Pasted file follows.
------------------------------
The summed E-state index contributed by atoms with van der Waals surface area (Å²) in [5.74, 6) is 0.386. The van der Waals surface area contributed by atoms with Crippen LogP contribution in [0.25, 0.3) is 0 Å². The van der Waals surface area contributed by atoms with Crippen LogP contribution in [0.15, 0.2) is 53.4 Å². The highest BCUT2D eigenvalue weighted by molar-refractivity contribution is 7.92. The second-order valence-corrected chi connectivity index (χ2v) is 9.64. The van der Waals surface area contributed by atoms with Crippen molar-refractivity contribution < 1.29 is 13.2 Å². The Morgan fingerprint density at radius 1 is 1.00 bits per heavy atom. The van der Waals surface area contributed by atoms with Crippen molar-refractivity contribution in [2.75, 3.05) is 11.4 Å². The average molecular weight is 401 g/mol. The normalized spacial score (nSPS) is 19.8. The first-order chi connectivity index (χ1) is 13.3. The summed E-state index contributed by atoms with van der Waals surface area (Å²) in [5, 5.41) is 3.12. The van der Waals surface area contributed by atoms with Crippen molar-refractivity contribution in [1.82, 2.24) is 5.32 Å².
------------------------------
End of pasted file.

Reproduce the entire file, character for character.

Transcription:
The summed E-state index contributed by atoms with van der Waals surface area (Å²) in [5.74, 6) is 0.386. The van der Waals surface area contributed by atoms with Crippen LogP contribution in [0.25, 0.3) is 0 Å². The van der Waals surface area contributed by atoms with Crippen LogP contribution in [0.15, 0.2) is 53.4 Å². The highest BCUT2D eigenvalue weighted by molar-refractivity contribution is 7.92. The second-order valence-corrected chi connectivity index (χ2v) is 9.64. The van der Waals surface area contributed by atoms with Crippen molar-refractivity contribution < 1.29 is 13.2 Å². The Morgan fingerprint density at radius 1 is 1.00 bits per heavy atom. The van der Waals surface area contributed by atoms with Crippen molar-refractivity contribution in [2.75, 3.05) is 11.4 Å². The average molecular weight is 401 g/mol. The normalized spacial score (nSPS) is 19.8. The first-order chi connectivity index (χ1) is 13.3. The summed E-state index contributed by atoms with van der Waals surface area (Å²) in [5, 5.41) is 3.12. The van der Waals surface area contributed by atoms with Crippen molar-refractivity contribution in [1.82, 2.24) is 5.32 Å².